Metal/Ceramic Composites via Infiltration of an Interconnected Wood-Derived CeramicPublic Deposited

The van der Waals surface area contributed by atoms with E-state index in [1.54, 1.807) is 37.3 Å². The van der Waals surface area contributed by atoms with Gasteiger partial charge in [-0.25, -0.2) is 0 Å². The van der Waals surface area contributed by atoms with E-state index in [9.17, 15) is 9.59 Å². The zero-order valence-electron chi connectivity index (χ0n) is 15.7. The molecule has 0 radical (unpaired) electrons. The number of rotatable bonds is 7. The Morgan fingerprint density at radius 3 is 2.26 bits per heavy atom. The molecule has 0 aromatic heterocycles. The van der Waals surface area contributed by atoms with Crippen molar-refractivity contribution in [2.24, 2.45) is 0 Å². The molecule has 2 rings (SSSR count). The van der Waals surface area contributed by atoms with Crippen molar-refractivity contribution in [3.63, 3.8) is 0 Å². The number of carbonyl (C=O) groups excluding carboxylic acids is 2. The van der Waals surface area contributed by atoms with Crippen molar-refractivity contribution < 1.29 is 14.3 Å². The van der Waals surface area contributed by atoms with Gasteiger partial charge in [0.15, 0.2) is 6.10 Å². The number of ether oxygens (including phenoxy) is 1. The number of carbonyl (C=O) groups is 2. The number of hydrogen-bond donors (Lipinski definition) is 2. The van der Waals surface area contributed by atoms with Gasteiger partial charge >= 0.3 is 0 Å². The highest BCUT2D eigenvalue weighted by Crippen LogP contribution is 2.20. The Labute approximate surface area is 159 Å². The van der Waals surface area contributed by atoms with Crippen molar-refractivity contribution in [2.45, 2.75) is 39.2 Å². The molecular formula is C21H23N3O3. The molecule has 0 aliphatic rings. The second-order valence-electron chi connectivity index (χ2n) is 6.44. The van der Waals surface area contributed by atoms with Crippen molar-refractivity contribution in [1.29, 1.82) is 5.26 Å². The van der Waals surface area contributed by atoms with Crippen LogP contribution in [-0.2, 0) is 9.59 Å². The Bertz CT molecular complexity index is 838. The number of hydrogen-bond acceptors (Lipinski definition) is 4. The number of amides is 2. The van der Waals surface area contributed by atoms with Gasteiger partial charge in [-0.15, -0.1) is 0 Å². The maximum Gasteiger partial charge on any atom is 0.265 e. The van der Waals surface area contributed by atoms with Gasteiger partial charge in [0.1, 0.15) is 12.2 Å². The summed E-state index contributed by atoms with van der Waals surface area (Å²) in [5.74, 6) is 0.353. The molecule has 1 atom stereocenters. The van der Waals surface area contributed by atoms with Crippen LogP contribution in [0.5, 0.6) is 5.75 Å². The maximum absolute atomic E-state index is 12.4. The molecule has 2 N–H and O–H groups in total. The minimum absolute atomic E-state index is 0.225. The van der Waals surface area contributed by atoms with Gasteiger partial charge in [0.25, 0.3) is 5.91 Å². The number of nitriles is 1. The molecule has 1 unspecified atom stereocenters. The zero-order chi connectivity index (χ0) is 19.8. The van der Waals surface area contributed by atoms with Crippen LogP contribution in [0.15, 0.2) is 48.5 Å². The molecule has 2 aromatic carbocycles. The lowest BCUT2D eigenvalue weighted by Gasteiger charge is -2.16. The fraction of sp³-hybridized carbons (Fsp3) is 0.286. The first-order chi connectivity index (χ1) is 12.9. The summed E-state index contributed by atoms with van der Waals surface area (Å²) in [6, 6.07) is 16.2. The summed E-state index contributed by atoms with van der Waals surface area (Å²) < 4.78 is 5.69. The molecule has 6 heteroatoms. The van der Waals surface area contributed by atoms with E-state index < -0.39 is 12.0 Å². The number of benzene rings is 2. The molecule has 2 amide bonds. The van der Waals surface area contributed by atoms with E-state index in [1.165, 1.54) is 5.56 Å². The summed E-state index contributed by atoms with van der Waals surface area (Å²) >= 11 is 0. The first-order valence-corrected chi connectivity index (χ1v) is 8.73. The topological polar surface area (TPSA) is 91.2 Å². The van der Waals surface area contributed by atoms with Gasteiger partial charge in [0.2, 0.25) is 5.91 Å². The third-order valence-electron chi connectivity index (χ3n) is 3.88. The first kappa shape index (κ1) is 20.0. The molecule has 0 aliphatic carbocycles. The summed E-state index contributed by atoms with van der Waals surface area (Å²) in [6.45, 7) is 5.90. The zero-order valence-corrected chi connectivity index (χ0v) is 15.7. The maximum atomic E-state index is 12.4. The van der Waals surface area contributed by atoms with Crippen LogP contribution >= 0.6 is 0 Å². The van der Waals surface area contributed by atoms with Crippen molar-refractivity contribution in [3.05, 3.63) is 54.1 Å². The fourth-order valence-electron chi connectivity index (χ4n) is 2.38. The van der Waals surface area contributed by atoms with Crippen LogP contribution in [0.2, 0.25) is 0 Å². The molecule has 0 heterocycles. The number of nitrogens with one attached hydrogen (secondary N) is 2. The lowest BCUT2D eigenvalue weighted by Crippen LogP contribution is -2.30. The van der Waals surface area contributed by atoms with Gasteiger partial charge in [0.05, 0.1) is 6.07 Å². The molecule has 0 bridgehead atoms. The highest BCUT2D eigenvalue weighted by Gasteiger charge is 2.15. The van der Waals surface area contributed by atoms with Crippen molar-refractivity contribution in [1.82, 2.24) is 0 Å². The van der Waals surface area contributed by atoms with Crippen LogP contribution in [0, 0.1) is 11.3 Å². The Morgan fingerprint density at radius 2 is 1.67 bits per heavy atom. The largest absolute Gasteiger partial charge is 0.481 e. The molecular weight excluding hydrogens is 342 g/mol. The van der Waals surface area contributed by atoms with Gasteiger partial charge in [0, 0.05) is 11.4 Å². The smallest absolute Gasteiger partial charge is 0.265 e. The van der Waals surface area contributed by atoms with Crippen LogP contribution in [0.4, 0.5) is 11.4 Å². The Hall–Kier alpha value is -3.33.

The use of composites is increasing as they afford scientists and engineers the ability to combine the advantageous properties of each constituent phase, e.g. metal ductility and ceramic stiffness. With respect to materials design, biomimetics is garnering increasing attention due to the complex, yet efficient, natural microstructures. One such biomimetic, or in this case 'bio-derived,' curiosity is wood-derived ceramic, which is made by either replicating or converting wood into a ceramic. The resulting porous and anisotropic material retains the precursor microstructure. The wide variety of precursors can yield materials with a range of pore sizes and distribution of pores. The purpose of this work was to study the processing, microstructure, and properties of aluminum/silicon carbide composites. The composites were made by infiltrating molten aluminum into porous wood-derived SiC, which was produced by the reactive melt-infiltration of silicon into pyrolyzed wood. The composite microstructure consisted of interconnected SiC surrounding Al-alloy 'fibers.' The strength, modulus, and toughness were measured in both longitudinal and transverse orientations. The Al → SiC load transfer was investigated with high-energy X-ray diffraction in combination with <em>in-situ</em> compressive loading. The properties in flexure were found to decrease with increasing temperature. Despite the complex microstructure, predictions of the composite flexural modulus and longitudinal fracture toughness were obtained using simple models: Halpin-Tsai bounds and the Ashby <em>et al.</em> model of the effect of ductile particle-reinforcements on the toughness of brittle materials (Ashby <em>et al.</em> 1989), respectively. In addition, the Al/SiC research inspired the investigation of carbon-reinforced copper composites. The goal was to explore the feasibility of making a high-thermal conductivity composite by infiltrating copper into wood-derived carbon. Results indicated that Cu/C composites could be made with pressurized infiltration, but the predicted thermal conductivity was low due to the amorphous wood-derived carbon.